Tuesday, December 13, 2005

Tainted Love

An email from a gay friend of mine set off the thought process for this post, a while ago. Being busy hasn't helped my blog updates, so putting this down only now. Anyway, getting back to the issue...he mentioned that he had broken up with his boyfriend of three years and was now back in Calcutta for a bit to take care of some family formalities. We hadn't been in touch for quite a while and hence he wanted to know if I was in Calcutta then. I obviously wasn't and I rattled off a cursory email about how shit happens and that there were plenty more fish in the sea and the like. Having sent the email, I realised how insensitive I had been. And did it have anything to do with the fact that he was gay? Hmmm...maybe. Since he had 'come out' more than seven years ago, I had found it hard to take the guy's sexual preference seriously. Someone in our friend circle even suggested that he was doing this just to be 'cool'. At some level, I guess we even believed this theory. When he insisted, we said we were cool and agreed with him, but I guess we never thought too much about it to form a strong opinion. And it had reached a level where, when one my closest friends emails me with problems in his love life, I reply with a cliched bullshit one liner? Had any other friend of mine said the same thing, I'm not sure, but I'm inclined to believe that I would have mailed more than a one liner. 'How did it happen?', 'Why can't you write her?', 'C'mon give her another chance, one fight and you guys split!!?!' Might have said something like that to them. I always thought that I was absolutely cool with people being gay and that I treated all alike, regardless of division of colour, creed or sexual preference. But I sure didn't behave like I was! I was angry and full of self loathing. How was I, as an educated, forward thinking, progressive youth, different from the vociferous and 'closeted by religion' likes of millions in this country. Ashamed, I realised that one needed to think about how big this distance had grown. It wasn't on the surface, it was in the subconscious. I just hadn't taken my friend seriously...and if I had, I could have been more tuned in to his life and behaved in the same way as I might have with someone else. He wasn't asking me for favours, he just wanted me to be normal with him.

And this is what all homosexual people in this country are looking for. A chance to be as normal as the next guy. In a country, where we don't like discussing what we do behind closed doors, why should we discriminate against people with different bedfellows, behind those same closed doors? Lets just not discuss that as well because we don't like discussing it in anycase, right? In a country with a section 377, change is going to take time. Forget marriage, adoption of children for gay couples in India is a distant dream. I doubt if parenthood is driven by what your sexual orientation is. Changing diapers in the middle of night has got nothing to with your love life either. It has to do with something much more basic, the desire to care for and raise a child.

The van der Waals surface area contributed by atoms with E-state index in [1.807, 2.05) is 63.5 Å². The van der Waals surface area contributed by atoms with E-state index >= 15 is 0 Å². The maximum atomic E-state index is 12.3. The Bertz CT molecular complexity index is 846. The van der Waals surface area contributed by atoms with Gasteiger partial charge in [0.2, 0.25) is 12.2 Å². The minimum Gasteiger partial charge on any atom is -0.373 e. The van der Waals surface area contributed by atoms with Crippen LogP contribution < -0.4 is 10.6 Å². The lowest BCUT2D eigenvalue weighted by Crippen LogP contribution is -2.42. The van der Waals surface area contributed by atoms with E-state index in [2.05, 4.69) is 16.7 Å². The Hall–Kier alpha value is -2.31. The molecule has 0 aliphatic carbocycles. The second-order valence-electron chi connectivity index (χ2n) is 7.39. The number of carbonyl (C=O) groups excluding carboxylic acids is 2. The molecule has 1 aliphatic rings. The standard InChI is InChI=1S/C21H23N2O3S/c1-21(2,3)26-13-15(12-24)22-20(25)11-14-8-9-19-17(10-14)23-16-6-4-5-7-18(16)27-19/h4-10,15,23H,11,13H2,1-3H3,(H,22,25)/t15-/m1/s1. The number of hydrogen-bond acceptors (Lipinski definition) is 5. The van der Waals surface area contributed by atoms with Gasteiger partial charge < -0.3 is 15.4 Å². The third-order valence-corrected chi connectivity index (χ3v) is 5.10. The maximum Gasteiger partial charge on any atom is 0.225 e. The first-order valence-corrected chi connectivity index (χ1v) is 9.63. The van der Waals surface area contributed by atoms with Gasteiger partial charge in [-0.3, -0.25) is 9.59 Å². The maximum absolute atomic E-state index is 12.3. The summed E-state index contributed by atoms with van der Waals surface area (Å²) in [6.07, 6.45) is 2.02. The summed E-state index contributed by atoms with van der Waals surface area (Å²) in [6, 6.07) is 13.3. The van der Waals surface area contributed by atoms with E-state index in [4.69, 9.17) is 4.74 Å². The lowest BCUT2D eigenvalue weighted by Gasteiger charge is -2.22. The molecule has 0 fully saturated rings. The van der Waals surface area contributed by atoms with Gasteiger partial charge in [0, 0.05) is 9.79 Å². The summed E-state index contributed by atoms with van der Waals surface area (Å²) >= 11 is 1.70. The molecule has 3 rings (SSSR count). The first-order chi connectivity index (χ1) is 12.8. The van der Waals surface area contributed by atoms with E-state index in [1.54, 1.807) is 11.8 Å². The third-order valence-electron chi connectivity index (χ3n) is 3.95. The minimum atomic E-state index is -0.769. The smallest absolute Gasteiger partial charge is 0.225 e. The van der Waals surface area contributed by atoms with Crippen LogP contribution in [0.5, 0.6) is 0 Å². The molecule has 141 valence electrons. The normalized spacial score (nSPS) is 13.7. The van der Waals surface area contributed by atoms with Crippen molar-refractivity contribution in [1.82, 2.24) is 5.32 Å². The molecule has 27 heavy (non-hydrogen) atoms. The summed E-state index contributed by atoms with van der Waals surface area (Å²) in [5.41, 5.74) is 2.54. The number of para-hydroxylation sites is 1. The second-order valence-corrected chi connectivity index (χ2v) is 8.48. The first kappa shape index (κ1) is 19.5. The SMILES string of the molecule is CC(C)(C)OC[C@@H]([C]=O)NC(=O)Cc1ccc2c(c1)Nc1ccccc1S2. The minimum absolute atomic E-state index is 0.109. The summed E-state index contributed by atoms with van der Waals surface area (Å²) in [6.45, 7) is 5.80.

I for one, have had a wake up call from this personal experience. I feel sorry that I kept believing that I was 'with it' with regards to this sort of thing. I feel sorry that I let something like this, this issue of great social importance, slide into the recesses of my mind. But much more than that, I feel sorry that I got lulled into something much more elementary and important... Insensitivity towards a dear friend.

Cheers!
Abhishek.

7 comments:

Ron said...

very well written abhishek!! don't be so hard on yourself, at least you realized how insensitive you were. thats the first step. all it takes to remedy the wrong, another email..this time a detailed one where you apologise for being so curt previously. a call wouldnt hurt either. sometimes life gives us these 2nd chances, you shoudl take them :)

kush said...

Good one! India does have a long way to go before it reaches international standards in acceptance of different sexual preferances.

Abhishek Chatterjee said...

Ron - Thank you. I did meet him online after that and proceeded to talk to him about his relationship and the hows and whys of it not working out. I hope he felt better. Didn't say sorry and all though... maybe I should have...(calling is out of question because costs!)

kush - Yup. Section 377 has to go!

Dreamcatcher said...

Well as Ron so succinly puts it - you have a second chance. I guess we all do that - sympathise mechanically using cliches..but you have the chance to make a call or write a mail saying that you are genuinely sorry and if there is anything you can do.A relationship is a relationship be it heterosexual or homosexual..i guess the hurt would be the same too. And we have a long way to go when it comes to acceptance.
I mean we say its ok if someone is gay, we are cool with it. But when its someone close to us, its tough to say how we shall react.

Abhishek Chatterjee said...

dreamcatcher - I would agree completely about the bit where u talk about people close to us. Its so true. And its not just with accepting alternate sexualities, its with most things, I guess. We treat people close to us quite differnetly.

Azreen Sulaiman said...

I was randomly surfing and found your blog. Your entries are really interesting and I like the way you write :)

Will be back for more! ^_^

Abhishek Chatterjee said...

azreen - thanks for dropping by. keep visiting!